“It is impossible for a biography of Wagner to tell us anything about his music, but the story of Wagner’s life is absolutely fascinating and it would be so even if he had never written a note.” — W.H. Auden, quoted by Fintan O’Toole in Auden, Cranky, Cautious, Brilliant, New York Review of Books, October 22
I have pondered it and would say the quote is substantially correct but only on the assumption that only music can tell us anything about music. However, I find this assumption too restrictive. There is a vast literature about music that can tell us quite a lot about music. Even some novelists can, Thomas Mann in Doktor Faustus did.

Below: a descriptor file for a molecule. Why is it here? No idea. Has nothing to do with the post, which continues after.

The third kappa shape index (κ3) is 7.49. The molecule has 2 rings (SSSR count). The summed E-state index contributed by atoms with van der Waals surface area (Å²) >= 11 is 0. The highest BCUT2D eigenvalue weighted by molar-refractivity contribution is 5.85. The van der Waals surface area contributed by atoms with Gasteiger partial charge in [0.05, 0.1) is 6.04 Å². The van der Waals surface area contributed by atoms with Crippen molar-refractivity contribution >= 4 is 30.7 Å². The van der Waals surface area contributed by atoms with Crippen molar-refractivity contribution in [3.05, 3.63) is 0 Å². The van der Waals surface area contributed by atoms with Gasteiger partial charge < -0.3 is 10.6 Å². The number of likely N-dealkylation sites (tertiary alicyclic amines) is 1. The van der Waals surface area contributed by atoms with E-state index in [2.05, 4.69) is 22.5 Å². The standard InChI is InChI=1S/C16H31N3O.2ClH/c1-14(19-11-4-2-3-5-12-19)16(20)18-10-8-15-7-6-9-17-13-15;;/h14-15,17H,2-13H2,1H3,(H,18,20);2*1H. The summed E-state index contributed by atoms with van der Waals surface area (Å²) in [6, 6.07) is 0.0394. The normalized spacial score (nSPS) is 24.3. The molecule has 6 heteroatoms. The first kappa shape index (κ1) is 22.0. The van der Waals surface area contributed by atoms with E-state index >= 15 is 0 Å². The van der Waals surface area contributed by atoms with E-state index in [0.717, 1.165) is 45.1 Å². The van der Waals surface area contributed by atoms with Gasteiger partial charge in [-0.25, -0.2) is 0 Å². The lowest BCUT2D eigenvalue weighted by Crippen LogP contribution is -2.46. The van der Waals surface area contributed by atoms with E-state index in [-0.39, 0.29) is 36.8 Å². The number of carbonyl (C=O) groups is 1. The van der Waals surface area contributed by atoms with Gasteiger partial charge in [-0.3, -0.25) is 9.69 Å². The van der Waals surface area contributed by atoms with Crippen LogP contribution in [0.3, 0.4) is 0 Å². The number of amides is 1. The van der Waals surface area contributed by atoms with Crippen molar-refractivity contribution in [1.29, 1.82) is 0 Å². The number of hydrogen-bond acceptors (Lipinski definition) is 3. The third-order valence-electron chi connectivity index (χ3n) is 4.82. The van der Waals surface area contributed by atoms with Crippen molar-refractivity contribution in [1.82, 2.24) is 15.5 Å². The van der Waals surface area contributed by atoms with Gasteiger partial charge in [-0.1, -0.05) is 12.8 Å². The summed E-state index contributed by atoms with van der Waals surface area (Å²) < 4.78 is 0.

Wagner’s life was indeed fascinating. Hitler’s favorite composer – he claimed to have heard Tristan und Isolde thirty or forty times – was a left-wing revolutionary in 1848–1849, together with his friend the anarchist Mikhail Bakunin.
Wagner began writing the libretto for the Ring cycle at the same time. The first of the four Ring operas, Das Rheingold, was first produced more than twenty years later, in 1869. Wagner worked on it in exile. He interrupted it by composing Tristan and Die Meistersinger.
Wagner’s love life, preferably with married ladies, was colourful and he was in heavy debt all his life, even after his admirer, mad King Ludwig of Bavaria, had paid off some of his debts.
Wagner’s anti-Semitism did not prevent him from accepting the services of Hermann Levi to conduct the first performance in Munich of his last, Christian, opera, Parsifal. Levi never complained of any personal animosity.